The National Archives and Records Administration (NARA) invites patrons to inform them of quality problems in NARA collections posted on partner websites. Send information to email@example.com . Officials point out, however, that some problems are “difficult to resolve in a seamless and timely manner.” In such situations, partners are to post advisory notices.
NARA pointed to the Ancestry.com database, “U.S. World War II Draft Registration Cards, 1942,” as an example.
When these draft cards were filmed in the states of Delaware, Maryland, Pennsylvania, and West Virginia, the front of each card was photographed above the back of the previous card. For an example, the draft card for John Henry Sullivan is circled in red on the microfilm snippet, below. (For legibility I added larger frame numbers.) The front of his draft card is at the top of frame 1307 and the back is at the bottom of frame 1308.
As NARA states, Ancestry.com has posted an advisory notice in the database description and one in the record display of a registrant from one of the affected states:
Note regarding the images for the states of PA, MD, WV, and DE. These four states were scanned at the National Archives facility in such a way that the back of one person’s draft card appears on the same image as the front of the next individual. The result is that when you click to view the original image, you will see the correct front side of the draft card, but the back of the previous soldier’s card. Ancestry is aware of this problem, and is working to correct this issue.
To put it simply, if you want to see the correct back of a card, go to the next image. How could I tell which direction to go? Among the Wilmington cards after frame 1308 there are a few Kent cards. Compare the registrant's residence on the front with the draft board stamp on the back. But I digress…
To Fix or Not to Fix…
NARA says the notice is to be used when the problem can’t be fixed in a “timely manner.” I assume they expect the vendor to eventually fix the problem. Ancestry.com published this collection in May 2006. In the four years since then Ancestry.com has published billions of records. Isn’t that long enough to address this problem?
Look at Daniel Sullivan’s draft card from New York. The front of the card and the back are on separate images. Would it be so hard to do the same in Delaware?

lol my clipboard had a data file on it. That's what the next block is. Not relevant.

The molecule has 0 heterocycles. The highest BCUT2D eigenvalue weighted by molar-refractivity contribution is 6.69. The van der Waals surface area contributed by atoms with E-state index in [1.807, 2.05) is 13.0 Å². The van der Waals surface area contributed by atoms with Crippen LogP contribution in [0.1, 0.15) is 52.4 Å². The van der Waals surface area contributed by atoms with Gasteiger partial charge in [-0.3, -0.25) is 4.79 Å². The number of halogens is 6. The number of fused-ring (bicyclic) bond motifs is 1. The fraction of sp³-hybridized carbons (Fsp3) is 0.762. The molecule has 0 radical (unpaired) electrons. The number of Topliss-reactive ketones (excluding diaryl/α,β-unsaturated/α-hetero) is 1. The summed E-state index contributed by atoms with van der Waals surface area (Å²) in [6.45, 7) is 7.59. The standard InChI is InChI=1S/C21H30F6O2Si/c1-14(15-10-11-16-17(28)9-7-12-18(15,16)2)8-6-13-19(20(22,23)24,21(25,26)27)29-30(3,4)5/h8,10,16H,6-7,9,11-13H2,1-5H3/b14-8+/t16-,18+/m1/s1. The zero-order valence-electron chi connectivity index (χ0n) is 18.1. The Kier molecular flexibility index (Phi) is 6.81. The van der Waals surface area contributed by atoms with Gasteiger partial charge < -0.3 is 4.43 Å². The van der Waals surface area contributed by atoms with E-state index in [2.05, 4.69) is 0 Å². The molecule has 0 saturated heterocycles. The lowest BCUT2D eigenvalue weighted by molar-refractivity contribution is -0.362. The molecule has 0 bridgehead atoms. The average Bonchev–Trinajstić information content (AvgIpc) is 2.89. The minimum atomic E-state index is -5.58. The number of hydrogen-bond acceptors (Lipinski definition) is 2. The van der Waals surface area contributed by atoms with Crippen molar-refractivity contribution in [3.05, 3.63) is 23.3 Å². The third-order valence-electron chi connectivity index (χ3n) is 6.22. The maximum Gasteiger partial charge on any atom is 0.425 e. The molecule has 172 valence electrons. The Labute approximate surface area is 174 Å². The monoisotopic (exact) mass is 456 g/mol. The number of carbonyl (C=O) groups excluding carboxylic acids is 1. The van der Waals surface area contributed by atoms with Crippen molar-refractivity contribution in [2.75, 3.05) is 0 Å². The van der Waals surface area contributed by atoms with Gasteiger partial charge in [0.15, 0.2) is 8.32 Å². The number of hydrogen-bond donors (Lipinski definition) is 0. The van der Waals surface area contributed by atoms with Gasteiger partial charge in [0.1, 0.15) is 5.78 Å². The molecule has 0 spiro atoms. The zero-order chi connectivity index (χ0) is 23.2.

Thumbs Up and Thumbs Down
A big green-thumbs up to Ancestry.com for keeping the frame numbers. This practice conforms with industry standards I mentioned in archive-quality digital record repository and respect des fonds.
A green-thumbs down to FamilySearch for clipping off frame numbers in their “United States, World War II Draft Registration Cards, 1942.”
Two big green-thumbs up for Ancestry.com digitizing additional states—IN COLOR! Wow. That’s all I can say. Wow!
(Sorry, Tim; no disrespect intended to you or your namesake.
This was the first card I came across with a dramatic ink color.)
A tiny green-thumbs down to FamilySearch because their collection is too… down, that is. As I write this their collection is down on the Pilot RecordSearch site and hasn’t been published yet on the Beta Familysearch.org site. But the green thumb is just a tiny bit down; pilots and betas aren’t expected to work all the time.
Finally, a green thumb up and a green thumb down for Ancestry.com.
The issue is frame 1309 in the microfilm snippet, above. It’s missing. How do I know? Because Ancestry.com did the right thing and included frame numbers. That is the point, after all. Give users the wherewithal to independently detect errors. If you view frame frame 1308 and click to the next image, you end up at frame 1310.
Missing a frame could lead a user to associate fronts and backs that don’t belong together.
But wait. This situation is not that simple. I consulted the microfilm and found that frame 1309 is a repeat of 1308. Had Ancestry.com left in frame 1309, users might have associated the front of the green card with the back of the red card!
Their solution was to silently remove frame 1309 so fronts and backs were associated correctly. But if a user notices a frame is missing, then without an explanation and without access to the original microfilm, a user must assume that one front and one back are missing, leaving two cards compromised.
The correct solution would be to include an advisory notice on frame 1309.
Here’s my advisory notice to Ancestry.com and FamilySearch: Can you see why industry best practices are “best practices?”
I have been reminding Ancestry about a problem with WWI draft registration cards for Lancaster, PA for 5 years and get no response from them at all other then "perhaps we might get around to fixing it or we won't".ReplyDelete